Nigerian law is derived from four (4) main sources. These are English law, Nigerian legislation, Nigerian case law and customary law; however only the first three sources are relevant to the subject of Commercial law.

  1. English Law

English law has been introduced into Nigeria through general and special legislation either of the local or imperial legislature, but by far the most important mode of reception of English law is through local statutes introducing English law. In this way, not only the whole system of English common law and equity but also (except in a few States in the country) statutes of general application in England as at January 1, 1900 have been received into the legal system.

In addition to the English law received in this general manner, there are also rules of law which are specifically received into our legal system.

English law is divided into common law and equity of England and English Statutes. Common law and equity account for a very considerable part of the Nigerian Commercial law especially the areas of contract, agency, employment, hire purchase, insurance and bailment.

  1. Nigerian Statutes / Legislation

For the purpose of Commercial law, some of the items on the Exclusive Legislative List in Part 1 of the Second Schedule of the 1999 Constitution of the Federal Republic of Nigeria are Aviation, Banks, Banking, Bills of Exchange and promissory  notes,  commercial  and  industrial  monopolies,  control  of  capital issues, copyrights, currency, insurance, incorporation, labour, trade or business names,  industrial  design  and  merchandise  marks,  Stamp  Duties,  Taxation, Trade and Commerce as specified and so on.

  1. Nigerian Case Law

The Courts, through interpretation, have created a body of legal principles which show the application of English law and concepts to Nigerian circumstances as well as the limitations of various Nigerian legislation.

The branches of Commercial law in Nigeria are mainly contractual and include such commercial contracts as agency bailments, bills of exchange and other negotiable instruments, bills of sale, carriers, employment, hire purchase, insurance, money-lending, partnership, sale of goods and international commercial transactions. Other branches of Commercial law concerning the protection of industrial and commercial property include trademarks, patents, designs and copyright.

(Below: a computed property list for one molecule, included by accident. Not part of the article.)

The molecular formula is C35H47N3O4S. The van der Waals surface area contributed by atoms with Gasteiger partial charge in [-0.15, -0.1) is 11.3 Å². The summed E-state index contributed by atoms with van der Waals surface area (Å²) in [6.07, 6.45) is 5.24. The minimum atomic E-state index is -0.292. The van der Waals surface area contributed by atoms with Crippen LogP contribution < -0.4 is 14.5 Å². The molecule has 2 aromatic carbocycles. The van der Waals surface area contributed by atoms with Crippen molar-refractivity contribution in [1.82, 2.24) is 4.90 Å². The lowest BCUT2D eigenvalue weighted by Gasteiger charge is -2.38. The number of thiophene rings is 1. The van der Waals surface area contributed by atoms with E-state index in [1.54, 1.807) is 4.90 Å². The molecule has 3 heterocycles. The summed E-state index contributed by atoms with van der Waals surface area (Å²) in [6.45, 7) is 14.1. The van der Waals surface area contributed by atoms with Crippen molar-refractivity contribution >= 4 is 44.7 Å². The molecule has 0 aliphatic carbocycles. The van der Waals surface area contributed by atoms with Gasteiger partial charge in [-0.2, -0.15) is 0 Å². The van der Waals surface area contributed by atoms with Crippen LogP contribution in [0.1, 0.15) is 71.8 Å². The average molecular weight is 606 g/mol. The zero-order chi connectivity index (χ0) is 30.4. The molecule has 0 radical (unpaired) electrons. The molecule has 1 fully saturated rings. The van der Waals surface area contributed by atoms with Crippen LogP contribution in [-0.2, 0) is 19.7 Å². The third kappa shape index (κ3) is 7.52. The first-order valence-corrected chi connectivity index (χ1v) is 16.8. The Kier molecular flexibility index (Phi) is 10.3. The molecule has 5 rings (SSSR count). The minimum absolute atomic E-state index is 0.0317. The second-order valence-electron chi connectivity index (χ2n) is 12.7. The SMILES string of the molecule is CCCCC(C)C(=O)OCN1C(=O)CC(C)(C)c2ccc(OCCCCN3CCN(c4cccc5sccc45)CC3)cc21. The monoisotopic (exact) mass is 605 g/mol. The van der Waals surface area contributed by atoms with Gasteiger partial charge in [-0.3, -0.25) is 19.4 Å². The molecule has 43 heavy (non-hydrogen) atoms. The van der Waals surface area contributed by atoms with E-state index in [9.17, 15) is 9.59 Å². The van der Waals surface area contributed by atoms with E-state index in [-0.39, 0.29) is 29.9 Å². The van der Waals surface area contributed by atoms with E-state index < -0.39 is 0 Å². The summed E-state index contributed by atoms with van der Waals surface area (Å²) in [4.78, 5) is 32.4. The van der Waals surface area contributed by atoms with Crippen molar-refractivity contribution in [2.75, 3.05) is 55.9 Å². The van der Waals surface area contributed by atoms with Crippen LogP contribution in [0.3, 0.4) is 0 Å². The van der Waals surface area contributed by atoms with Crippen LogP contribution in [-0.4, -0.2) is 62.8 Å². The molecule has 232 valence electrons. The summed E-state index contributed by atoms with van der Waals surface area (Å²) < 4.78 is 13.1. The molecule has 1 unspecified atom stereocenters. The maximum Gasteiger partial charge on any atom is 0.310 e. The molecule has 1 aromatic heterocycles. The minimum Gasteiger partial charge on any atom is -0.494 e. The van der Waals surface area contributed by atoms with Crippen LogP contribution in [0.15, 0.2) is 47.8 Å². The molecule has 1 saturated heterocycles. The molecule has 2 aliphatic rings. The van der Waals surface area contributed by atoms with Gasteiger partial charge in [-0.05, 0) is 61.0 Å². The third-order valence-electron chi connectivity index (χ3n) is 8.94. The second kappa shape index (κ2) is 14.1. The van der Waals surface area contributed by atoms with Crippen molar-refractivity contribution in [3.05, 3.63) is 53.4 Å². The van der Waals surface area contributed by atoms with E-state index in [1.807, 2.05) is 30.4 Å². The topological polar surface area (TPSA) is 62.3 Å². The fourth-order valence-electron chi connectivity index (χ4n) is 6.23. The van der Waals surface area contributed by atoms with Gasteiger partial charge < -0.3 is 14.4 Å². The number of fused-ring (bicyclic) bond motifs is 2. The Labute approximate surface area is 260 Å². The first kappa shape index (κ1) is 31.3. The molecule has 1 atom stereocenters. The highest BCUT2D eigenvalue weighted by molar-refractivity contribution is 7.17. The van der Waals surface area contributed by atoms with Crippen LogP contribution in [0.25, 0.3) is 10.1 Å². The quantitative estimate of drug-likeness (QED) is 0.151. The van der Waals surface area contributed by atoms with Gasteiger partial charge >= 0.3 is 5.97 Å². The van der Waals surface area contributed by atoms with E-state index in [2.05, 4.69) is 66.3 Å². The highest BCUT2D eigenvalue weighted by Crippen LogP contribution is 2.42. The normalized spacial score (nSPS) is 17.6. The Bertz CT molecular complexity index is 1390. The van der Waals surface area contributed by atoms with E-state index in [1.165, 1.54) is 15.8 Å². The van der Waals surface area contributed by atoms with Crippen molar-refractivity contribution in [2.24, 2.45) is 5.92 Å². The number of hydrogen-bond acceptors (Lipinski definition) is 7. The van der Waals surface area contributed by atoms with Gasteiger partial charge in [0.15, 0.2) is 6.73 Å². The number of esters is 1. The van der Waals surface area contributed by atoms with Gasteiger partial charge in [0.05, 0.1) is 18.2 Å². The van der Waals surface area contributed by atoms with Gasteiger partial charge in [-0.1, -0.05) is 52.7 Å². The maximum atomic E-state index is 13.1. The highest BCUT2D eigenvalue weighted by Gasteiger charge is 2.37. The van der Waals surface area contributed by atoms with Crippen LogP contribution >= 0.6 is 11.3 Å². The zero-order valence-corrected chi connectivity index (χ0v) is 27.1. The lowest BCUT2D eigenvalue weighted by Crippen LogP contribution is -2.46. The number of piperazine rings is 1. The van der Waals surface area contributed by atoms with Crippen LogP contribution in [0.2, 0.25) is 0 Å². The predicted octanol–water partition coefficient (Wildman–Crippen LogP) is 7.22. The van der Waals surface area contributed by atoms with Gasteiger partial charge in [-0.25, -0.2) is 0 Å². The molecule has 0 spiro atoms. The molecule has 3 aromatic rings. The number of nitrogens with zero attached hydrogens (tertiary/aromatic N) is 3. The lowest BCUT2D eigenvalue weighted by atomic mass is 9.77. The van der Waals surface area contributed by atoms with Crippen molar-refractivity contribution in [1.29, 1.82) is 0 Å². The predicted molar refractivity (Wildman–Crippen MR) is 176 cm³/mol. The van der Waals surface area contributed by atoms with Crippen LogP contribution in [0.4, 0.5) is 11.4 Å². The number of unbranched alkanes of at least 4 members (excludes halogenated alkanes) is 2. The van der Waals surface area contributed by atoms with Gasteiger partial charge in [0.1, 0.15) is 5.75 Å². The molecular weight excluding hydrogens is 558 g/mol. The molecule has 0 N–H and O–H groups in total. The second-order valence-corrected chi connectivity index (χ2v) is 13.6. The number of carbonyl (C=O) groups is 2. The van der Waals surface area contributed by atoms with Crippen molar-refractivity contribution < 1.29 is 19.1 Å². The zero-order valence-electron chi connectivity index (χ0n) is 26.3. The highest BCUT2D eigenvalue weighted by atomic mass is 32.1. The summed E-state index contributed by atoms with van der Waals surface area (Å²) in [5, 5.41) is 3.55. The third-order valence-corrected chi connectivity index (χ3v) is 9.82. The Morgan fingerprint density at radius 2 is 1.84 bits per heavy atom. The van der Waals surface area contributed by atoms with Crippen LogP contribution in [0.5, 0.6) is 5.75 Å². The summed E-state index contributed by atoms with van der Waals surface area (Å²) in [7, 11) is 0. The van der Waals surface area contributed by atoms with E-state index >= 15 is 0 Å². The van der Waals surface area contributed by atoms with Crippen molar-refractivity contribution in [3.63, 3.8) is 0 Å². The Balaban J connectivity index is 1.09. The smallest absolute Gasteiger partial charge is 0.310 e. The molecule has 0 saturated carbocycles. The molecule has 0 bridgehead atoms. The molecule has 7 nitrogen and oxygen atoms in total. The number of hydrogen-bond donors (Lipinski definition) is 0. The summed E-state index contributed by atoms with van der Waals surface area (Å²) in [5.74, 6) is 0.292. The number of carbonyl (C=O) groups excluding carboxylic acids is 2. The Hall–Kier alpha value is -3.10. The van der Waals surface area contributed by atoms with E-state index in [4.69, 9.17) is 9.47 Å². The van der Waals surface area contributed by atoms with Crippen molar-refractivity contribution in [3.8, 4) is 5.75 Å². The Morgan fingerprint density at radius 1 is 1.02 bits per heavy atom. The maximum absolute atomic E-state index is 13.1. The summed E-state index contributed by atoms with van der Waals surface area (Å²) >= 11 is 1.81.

Most of the commercial transactions entered into in Nigeria are necessarily governed by Nigerian law which, as earlier stated, may be derived from the received English law, local statutes and cases. However, with the growth of foreign trade, a substantial part of commercial contracts now has a foreign element. In a situation where there occurs a conflict of laws and the question whether or not Nigerian courts have jurisdiction to hear an action brought under a contract arises, the law will consider three factors in deciding, these factors are:

  1. The system of law to be applied in determining the issues in the transaction:

Reference is usually made to the law by which the contract in question was made or that with which the transaction has the most connection.

  1. The jurisdiction of the Nigerian courts to hear an action brought on or arising from the transactions.

The general rule is that a Nigerian court has jurisdiction to hear a case against a person if he can be served with the writ of summons. The most important exception to this general rule is that an action cannot be brought nor execution levied against a foreign sovereign or diplomat unless his diplomatic immunity is waived.

  1. How a judgment obtained in a foreign Court may be enforced in Nigeria:

A judgment obtained in one country does not automatically become enforceable in another. Indeed, in Nigeria, the judgment of a court in one state is not automatically enforceable in another state. In the case of foreign judgments (that is judgments of courts outside Nigeria), in certain cases they may be recognised as enforceable in Nigeria and in other cases they may be regarded as unenforceable.

The information contained here is based on relevant Nigerian laws, regulations and practices applicable to doing business in Nigeria, as of November 14 2018. This Manual only highlights legal issues, in general, and is not exhaustive. Also it does not, and it is not intended to, constitute legal advice and or opinion. If you have questions or require advice in respect of matters contained herein or any other specific issues, kindly contact us for such advice and we would be happy to assist you on an individual basis and walk with you on your journey to explore the limitless opportunities for investments in Nigeria.

Banwo & Ighodalo does not accept liability for any action (or lack thereof) by you or anyone else as a result of reliance on, or any other use of, information contained herein. For the avoidance of doubt, under no circumstance shall Banwo & Ighodalo be liable for any consequences resulting from reliance on or use of information contained in this Manual.

The content of this article is intended to provide a general guide to the subject matter. Specialist advice should be sought about your specific circumstances.